I haven't checked his arithmetic (I wouldn't dare), but Majromax's crude model is in the right spirit (because it does indeed converge as the Taylor Rule says it should). And it is confirming my model (If r^ is 1% too high, the eventual result is p^ is 2% too low and i is 3% too low).

Lovely example.

@ Majromax

Thanks for your exposition. It underlines my feeling that to make sense of this you need to work out development over time. :)

Majromax: "Compute next-period output gap ∆y' as 0.5*∆y - (i-p-r*)"

The appearance of r* here shows that ∆r* is not independent of other factors, which violates one of the assumptions that I made. Many thanks. :)

I think that this also defeats the derivation of Nick's (7). The dependence between y(t+i) and r* needs to be specified.

Majromax and Min, does the Taylor rule assume real AD is unlimited?

@Nick:
> I haven't checked his arithmetic (I wouldn't dare)

Code, since I wouldn't trust the arithmetic myself. It was a really neat learning experience, since even the dozen lines of code made me think about just what exactly we mean with a Phillips curve. Thanks for the vote of confidence that the results are plausible.

@Min:
> I think that this also defeats the derivation of Nick's (7). The dependence between y(t+i) and r* needs to be specified.

No, Nick's analysis works in the long-term equilibrium. r* is indeed independent of y* (and y^), but it is *not* independent of y itself.

Really, in an equilibrium sense the entire (y-y*) term can be neglected, and the Taylor Rule has the same long-term behaviour as strict inflation targeting. Long-term errors in (y*-y^) look just like a flawed assumption about the real rate, save that we *should* get a credible y* from simply observing trends.

That distinction is where I was confused far above, with regards to output gaps.

@TMF:

> Majromax and Min, does the Taylor rule assume real AD is unlimited?

The Taylor Rule works provided that there's a sensible-looking underlying Philips Curve. Inflation goes up if production goes up above some long-run capacity (which may be growing), down if production is below the long-run capacity. Production goes up if interest rates go down, and down if interest rates go up.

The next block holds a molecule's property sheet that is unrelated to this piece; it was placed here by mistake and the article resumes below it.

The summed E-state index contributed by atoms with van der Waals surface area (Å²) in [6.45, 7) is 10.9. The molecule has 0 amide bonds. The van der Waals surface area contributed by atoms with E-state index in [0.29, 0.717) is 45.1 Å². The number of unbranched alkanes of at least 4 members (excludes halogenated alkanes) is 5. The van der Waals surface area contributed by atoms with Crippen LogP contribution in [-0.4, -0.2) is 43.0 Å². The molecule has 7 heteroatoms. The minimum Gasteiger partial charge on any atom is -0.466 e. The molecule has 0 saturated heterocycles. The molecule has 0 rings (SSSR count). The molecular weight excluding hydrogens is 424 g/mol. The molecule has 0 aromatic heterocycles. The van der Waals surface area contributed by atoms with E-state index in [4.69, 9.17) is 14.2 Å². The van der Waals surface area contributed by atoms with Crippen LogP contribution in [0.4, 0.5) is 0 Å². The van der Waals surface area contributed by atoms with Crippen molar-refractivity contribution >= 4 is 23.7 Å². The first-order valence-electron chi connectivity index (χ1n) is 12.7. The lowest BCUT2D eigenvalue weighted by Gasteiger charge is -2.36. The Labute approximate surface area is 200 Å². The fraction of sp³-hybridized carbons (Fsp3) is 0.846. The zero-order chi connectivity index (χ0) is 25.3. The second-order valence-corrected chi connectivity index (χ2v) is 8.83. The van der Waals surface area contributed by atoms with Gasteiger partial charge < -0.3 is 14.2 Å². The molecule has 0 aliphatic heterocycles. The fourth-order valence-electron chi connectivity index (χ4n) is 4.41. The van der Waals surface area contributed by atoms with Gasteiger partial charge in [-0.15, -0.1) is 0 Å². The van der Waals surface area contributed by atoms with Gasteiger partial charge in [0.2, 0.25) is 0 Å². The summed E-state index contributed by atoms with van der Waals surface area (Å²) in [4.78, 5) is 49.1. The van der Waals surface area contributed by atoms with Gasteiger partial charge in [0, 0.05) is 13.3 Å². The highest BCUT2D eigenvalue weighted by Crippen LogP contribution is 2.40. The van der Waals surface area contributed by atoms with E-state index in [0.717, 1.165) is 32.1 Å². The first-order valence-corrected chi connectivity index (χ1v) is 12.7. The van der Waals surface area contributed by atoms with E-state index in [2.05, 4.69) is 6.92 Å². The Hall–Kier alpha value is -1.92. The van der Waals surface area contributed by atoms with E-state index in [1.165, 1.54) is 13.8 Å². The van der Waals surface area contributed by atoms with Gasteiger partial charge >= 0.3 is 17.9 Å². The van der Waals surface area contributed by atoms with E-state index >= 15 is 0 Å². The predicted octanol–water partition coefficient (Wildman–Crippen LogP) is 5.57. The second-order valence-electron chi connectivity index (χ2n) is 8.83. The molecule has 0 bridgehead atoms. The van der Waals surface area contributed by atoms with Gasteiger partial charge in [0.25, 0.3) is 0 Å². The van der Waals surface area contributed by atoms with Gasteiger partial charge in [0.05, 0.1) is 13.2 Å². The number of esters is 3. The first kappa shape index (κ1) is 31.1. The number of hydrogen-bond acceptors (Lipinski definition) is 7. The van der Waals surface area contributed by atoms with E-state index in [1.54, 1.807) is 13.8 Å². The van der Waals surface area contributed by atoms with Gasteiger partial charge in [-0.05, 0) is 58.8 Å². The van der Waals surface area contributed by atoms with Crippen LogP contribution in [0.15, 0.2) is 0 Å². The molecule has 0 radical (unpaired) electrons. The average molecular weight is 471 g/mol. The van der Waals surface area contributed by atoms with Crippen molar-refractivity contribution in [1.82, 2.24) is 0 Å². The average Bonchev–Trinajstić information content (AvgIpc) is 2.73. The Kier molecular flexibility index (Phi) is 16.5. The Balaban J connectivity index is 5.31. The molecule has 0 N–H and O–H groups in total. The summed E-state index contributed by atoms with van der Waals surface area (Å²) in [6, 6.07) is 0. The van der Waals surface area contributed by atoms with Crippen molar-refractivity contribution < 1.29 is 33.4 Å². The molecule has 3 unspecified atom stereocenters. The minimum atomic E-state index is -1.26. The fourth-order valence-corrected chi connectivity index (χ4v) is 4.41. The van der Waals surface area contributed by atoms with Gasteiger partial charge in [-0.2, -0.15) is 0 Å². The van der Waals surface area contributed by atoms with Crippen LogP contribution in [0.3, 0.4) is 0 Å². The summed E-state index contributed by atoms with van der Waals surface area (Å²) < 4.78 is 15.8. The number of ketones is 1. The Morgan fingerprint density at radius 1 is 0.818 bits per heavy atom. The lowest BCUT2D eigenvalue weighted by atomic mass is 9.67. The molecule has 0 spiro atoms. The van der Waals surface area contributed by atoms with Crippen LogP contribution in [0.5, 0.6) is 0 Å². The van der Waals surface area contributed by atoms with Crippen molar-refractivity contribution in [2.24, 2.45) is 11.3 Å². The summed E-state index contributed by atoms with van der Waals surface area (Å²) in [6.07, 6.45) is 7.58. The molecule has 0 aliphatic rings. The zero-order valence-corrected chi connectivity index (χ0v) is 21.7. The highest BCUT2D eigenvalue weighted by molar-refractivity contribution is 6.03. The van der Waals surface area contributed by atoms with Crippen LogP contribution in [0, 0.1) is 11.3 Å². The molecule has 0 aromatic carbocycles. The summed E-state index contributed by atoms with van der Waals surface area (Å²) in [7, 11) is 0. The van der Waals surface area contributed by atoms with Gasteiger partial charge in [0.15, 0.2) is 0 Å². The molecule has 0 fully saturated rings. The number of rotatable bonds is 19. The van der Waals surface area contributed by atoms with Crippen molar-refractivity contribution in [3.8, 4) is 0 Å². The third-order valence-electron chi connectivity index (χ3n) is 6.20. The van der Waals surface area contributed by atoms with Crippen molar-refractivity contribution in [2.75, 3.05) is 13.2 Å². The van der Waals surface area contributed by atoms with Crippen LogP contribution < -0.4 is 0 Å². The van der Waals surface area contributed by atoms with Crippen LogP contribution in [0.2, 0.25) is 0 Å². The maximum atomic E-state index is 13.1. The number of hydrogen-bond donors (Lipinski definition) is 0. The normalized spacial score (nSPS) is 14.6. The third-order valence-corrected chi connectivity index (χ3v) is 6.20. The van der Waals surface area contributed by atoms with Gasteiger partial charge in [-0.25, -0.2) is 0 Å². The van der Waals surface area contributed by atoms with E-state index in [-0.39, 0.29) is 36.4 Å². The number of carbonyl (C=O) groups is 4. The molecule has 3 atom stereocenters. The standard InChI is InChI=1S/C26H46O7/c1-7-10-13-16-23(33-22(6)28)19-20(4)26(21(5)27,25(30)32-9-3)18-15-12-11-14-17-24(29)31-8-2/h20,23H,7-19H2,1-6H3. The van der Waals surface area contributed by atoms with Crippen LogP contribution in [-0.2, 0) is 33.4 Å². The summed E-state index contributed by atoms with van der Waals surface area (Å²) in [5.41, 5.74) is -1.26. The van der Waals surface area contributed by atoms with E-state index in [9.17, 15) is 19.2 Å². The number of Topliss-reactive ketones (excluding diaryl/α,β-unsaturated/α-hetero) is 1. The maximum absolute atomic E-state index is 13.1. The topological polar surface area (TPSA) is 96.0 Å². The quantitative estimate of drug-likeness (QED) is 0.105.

Make those assumptions, and something that looks like the Taylor Rule will act to stabilize inflation. What Nick's getting at is that it won't stabilize *where you want it* if underlying assumptions (notably the natural long-term rate of interest) are not right. Critically, being wrong by a couple percentage points on that rate can push the economy to something very near the zero lower bound.

Majromax: "Really, in an equilibrium sense the entire (y-y*) term can be neglected, and the Taylor Rule has the same long-term behaviour as strict inflation targeting. Long-term errors in (y*-y^) look just like a flawed assumption about the [natural] real rate [r*], save that we *should* get a credible [estimate of] y* from simply observing trends [in y]."

Yes.

Majromax: "Nick's analysis works in the long-term equilibrium."

Oh, great! Now none of the differences are observable.

Majromax said: "[Price, my add] Inflation goes up if production goes up above some long-run capacity (which may be growing), down if production is below the long-run capacity. Production goes up if interest rates go down, and down if interest rates go up."

If real demand stays the same, won't real production (supply) stay the same assuming there is enough real supply?

@TMF:

> If real demand stays the same, won't real production (supply) stay the same assuming there is enough real supply?

Sure, but then you're not talking about any world where the Taylor Rule works, which is what this entire post assumes. The basic idea of this sort of monetary policy is that interest rate changes effect short-term changes in aggregate demand.

"Sure, but then you're not talking about any world where the Taylor Rule works,"

Yes, but would economists admit this.

Have you seen any economic models where real AD is not assumed to be unlimited? In other words, if real AD is below potential output (real AS), then something needs to be done to get real AD back up to potential output (real AS).